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Wednesday, 27 January 2021

Egypt: What significance for changes at the Central Bank?

Ziad Bahaa-Eldin , Wednesday 28 Oct 2015
Views: 2273
Views: 2273

The topic of the day remains the economy because it is understandably what causes the most concern. Even the ongoing parliamentary elections fade in importance compared to citizens’ preoccupations with the current economic crisis.

The latest development on this front has been the resignation of Hisham Ramez as governor of the Central Bank of Egypt and the appointment of Tareq Amer to the position. But this will not be enough to stabilize the national economy, calm markets, and restore investor confidence because personalizing the economic crisis is unhelpful.

True, the former and current CBE governors each have their own distinct style, rhetoric, and priorities. But ultimately the problems and circumstances are the same.

Thus, the public must be made aware that the role of the Central Bank is not simply to supply dollars, nor to wage war on exchange bureaus, or prop up the Egyptian pound under any circumstances.

The role of the CBE is to use monetary policy to support the government in implementing an economic policy that encourages investment, production, and export. And here is why.

It isn’t the CBE’s job to come up with foreign currency.

The availability of hard currency ultimately depends on the country’s capacity to export goods and services (including tourism), attract foreign investment, and encourage remittances from Egyptians abroad.

This is in addition to international grants and loans. Currency availability is also linked to the magnitude of imports and Egypt’s external obligations. Without the right policies and a sound economy, the CBE’s ability to provide foreign currency will remain limited.

Nor is the Central Bank’s job to eliminate exchange bureaus. Running these bureaus is a legal, honorable profession, regulated by law, which sets forth licensing conditions, rules, and oversight mechanisms.

And like any other profession, there are some who operate honestly and others who don’t, but the media’s depiction of currency traders as greedy thieves exploiting the country is naïve.

It’s also damaging, because it leads the public to believe that getting rid of exchange bureaus is a national goal, though exchange companies provide a service to the economy and society. It’s the duty of the CBE to regulate their activities and identify bad actors, not to go to war with the whole sector.

Finally, the job of the CBE is not to maintain the price of the pound at one unchanging rate. The time is long past when the national currency was seen, like the national flag, as a symbol of sovereignty and dignity that the Central Bank had to defend at all costs.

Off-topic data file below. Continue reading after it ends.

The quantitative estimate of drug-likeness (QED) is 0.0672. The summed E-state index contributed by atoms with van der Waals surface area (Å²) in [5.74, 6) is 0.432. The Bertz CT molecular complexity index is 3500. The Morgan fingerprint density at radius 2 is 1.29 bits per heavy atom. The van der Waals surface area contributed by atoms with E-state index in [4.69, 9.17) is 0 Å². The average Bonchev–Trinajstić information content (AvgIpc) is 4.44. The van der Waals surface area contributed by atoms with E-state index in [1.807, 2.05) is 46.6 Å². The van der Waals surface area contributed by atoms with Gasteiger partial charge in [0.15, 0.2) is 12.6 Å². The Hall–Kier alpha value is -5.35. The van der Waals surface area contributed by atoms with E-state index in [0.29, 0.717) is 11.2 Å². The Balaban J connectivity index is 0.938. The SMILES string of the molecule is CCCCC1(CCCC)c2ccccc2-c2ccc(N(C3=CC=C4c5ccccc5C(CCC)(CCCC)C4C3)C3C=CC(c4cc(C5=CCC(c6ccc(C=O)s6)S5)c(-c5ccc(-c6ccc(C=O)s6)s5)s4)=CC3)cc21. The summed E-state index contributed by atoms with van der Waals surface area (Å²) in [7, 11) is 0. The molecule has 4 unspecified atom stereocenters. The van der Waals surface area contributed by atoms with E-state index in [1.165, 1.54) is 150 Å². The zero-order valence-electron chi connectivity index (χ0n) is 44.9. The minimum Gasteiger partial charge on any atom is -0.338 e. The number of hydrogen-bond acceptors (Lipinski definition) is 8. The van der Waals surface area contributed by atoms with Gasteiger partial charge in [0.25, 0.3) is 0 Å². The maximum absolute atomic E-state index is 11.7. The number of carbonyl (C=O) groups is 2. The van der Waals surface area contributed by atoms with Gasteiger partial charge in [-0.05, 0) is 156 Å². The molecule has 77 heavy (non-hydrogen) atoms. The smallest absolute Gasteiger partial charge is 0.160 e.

It’s natural for the price to rise and fall as the state’s external balance with the rest of the world shifts or, when necessary, in order to boost the competitiveness of the national economy.

However, the problem recently has not been the falling price of the pound per se, but rather the severe market disruption, the decline in national cash reserves, and the restrictions on foreign currency transactions.

Instead, we should raise public (and hopefully, media) awareness that the task of the CBE is to oversee the banking system, set rules that safeguard depositors’ money, maintain the integrity of the payments system, and apply monetary policies that achieve stable prices.

The CBE should also act to encourage economic activity, provide funding for the state when necessary, and manage pound and foreign reserves. Last but not least, the CBE functions as the lender of last resort for banks and the banking sector.

What we really need is to abandon the mindset that assigns overwhelming importance to changes in leadership and instead change policies. We need to avoid raising expectations unreasonably and stop seeing the root of the problem as currency traders, importers, or particular individuals. That may appease the public’s rage, but it will not bring progress or stability.

We also need a clearly defined economic policy, understood by society, that encourages the private sector to invest, produce, employ, and export, while also spurring the state to exercise its oversight authority to protect and regulate markets and its social role to protect vulnerable groups and correct social imbalances. This is not just fine talk—it is a need dictated by Egypt’s economic and social conditions and the challenges of development.

The CBE is not a passive party in all this, but a major player. It has the power to stimulate the economy, push the banking sector to offer various services, and influence the size of available credit, currency prices, and market behavior more generally— provided that it acts based on a clear economic plan and priorities agreed upon with society.

Finally, I’d like take this opportunity to thank Hisham Ramez for his great efforts in the face of the serious responsibility he assumed in extremely difficult conditions, and wish Tareq Amer success in his coming mission.

The writer holds a PhD in financial law from the London School of Economics. He is former deputy prime minister, former chairman of the Egyptian Financial Supervisory Authority and former chairman of the General Authority for Investment.

This article was published in Arabic in El-Shorouq newspaper on Tuesday, 27 October.


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